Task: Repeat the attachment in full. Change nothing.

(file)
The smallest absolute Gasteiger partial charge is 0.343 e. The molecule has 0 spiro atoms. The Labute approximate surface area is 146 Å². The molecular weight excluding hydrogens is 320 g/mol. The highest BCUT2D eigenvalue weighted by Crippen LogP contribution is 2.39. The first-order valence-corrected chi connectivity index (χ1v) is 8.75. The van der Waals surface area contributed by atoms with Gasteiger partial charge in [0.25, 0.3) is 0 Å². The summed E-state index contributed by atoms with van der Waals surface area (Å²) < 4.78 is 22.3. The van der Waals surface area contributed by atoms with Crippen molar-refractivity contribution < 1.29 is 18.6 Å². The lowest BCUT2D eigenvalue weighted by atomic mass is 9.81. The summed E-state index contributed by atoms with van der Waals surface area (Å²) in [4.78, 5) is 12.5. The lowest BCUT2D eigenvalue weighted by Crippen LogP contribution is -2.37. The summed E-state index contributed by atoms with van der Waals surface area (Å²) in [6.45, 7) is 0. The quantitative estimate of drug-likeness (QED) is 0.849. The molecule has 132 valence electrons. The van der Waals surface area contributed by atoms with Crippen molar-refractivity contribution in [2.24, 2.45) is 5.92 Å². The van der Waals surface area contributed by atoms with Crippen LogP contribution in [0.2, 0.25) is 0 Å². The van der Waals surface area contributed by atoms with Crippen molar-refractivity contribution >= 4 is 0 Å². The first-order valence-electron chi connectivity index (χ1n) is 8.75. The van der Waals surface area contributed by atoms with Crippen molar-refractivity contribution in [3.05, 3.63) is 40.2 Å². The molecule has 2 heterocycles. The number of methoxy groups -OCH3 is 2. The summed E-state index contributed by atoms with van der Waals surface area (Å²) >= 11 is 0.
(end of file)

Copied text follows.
The smallest absolute Gasteiger partial charge is 0.343 e. The molecule has 0 spiro atoms. The Labute approximate surface area is 146 Å². The molecular weight excluding hydrogens is 320 g/mol. The highest BCUT2D eigenvalue weighted by Crippen LogP contribution is 2.39. The first-order valence-corrected chi connectivity index (χ1v) is 8.75. The van der Waals surface area contributed by atoms with Gasteiger partial charge in [0.25, 0.3) is 0 Å². The summed E-state index contributed by atoms with van der Waals surface area (Å²) < 4.78 is 22.3. The van der Waals surface area contributed by atoms with Crippen molar-refractivity contribution < 1.29 is 18.6 Å². The lowest BCUT2D eigenvalue weighted by atomic mass is 9.81. The summed E-state index contributed by atoms with van der Waals surface area (Å²) in [4.78, 5) is 12.5. The lowest BCUT2D eigenvalue weighted by Crippen LogP contribution is -2.37. The summed E-state index contributed by atoms with van der Waals surface area (Å²) in [6.45, 7) is 0. The quantitative estimate of drug-likeness (QED) is 0.849. The molecule has 132 valence electrons. The van der Waals surface area contributed by atoms with Crippen molar-refractivity contribution in [2.24, 2.45) is 5.92 Å². The van der Waals surface area contributed by atoms with Crippen LogP contribution in [0.2, 0.25) is 0 Å². The van der Waals surface area contributed by atoms with Crippen molar-refractivity contribution >= 4 is 0 Å². The first-order valence-electron chi connectivity index (χ1n) is 8.75. The van der Waals surface area contributed by atoms with Crippen molar-refractivity contribution in [3.05, 3.63) is 40.2 Å². The molecule has 2 heterocycles. The number of methoxy groups -OCH3 is 2. The summed E-state index contributed by atoms with van der Waals surface area (Å²) >= 11 is 0.